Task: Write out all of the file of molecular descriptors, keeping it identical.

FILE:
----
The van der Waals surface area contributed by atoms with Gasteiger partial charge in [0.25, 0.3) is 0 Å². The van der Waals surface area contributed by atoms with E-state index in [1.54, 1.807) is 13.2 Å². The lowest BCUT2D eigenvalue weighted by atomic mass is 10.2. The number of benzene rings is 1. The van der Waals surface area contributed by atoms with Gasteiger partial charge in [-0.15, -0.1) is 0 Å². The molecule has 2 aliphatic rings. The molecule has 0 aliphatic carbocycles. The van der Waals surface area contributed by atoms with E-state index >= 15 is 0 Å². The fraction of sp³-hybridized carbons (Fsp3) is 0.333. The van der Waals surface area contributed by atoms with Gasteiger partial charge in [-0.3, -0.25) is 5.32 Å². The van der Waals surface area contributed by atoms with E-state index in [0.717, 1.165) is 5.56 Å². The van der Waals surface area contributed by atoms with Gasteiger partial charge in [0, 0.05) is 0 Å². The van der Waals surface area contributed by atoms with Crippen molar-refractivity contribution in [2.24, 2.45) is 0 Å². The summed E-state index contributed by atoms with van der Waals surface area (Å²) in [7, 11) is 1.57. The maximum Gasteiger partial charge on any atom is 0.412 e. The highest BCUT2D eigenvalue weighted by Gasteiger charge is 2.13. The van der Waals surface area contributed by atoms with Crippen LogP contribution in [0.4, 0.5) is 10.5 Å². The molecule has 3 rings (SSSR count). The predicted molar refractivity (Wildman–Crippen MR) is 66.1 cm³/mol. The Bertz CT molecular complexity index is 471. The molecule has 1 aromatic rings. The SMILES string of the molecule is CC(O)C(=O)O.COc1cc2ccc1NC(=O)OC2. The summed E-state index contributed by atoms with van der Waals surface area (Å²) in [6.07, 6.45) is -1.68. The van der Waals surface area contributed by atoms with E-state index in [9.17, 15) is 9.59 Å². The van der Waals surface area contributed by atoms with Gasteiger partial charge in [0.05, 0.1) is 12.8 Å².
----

The van der Waals surface area contributed by atoms with Gasteiger partial charge in [0.25, 0.3) is 0 Å². The van der Waals surface area contributed by atoms with E-state index in [1.54, 1.807) is 13.2 Å². The lowest BCUT2D eigenvalue weighted by atomic mass is 10.2. The number of benzene rings is 1. The van der Waals surface area contributed by atoms with Gasteiger partial charge in [-0.15, -0.1) is 0 Å². The molecule has 2 aliphatic rings. The molecule has 0 aliphatic carbocycles. The van der Waals surface area contributed by atoms with E-state index >= 15 is 0 Å². The fraction of sp³-hybridized carbons (Fsp3) is 0.333. The van der Waals surface area contributed by atoms with Gasteiger partial charge in [-0.3, -0.25) is 5.32 Å². The van der Waals surface area contributed by atoms with E-state index in [0.717, 1.165) is 5.56 Å². The van der Waals surface area contributed by atoms with Gasteiger partial charge in [0, 0.05) is 0 Å². The van der Waals surface area contributed by atoms with Crippen molar-refractivity contribution in [2.24, 2.45) is 0 Å². The summed E-state index contributed by atoms with van der Waals surface area (Å²) in [7, 11) is 1.57. The maximum Gasteiger partial charge on any atom is 0.412 e. The highest BCUT2D eigenvalue weighted by Gasteiger charge is 2.13. The van der Waals surface area contributed by atoms with Crippen LogP contribution in [0.4, 0.5) is 10.5 Å². The molecule has 3 rings (SSSR count). The predicted molar refractivity (Wildman–Crippen MR) is 66.1 cm³/mol. The Bertz CT molecular complexity index is 471. The molecule has 1 aromatic rings. The SMILES string of the molecule is CC(O)C(=O)O.COc1cc2ccc1NC(=O)OC2. The summed E-state index contributed by atoms with van der Waals surface area (Å²) in [6.07, 6.45) is -1.68. The van der Waals surface area contributed by atoms with E-state index in [9.17, 15) is 9.59 Å². The van der Waals surface area contributed by atoms with Gasteiger partial charge in [0.05, 0.1) is 12.8 Å².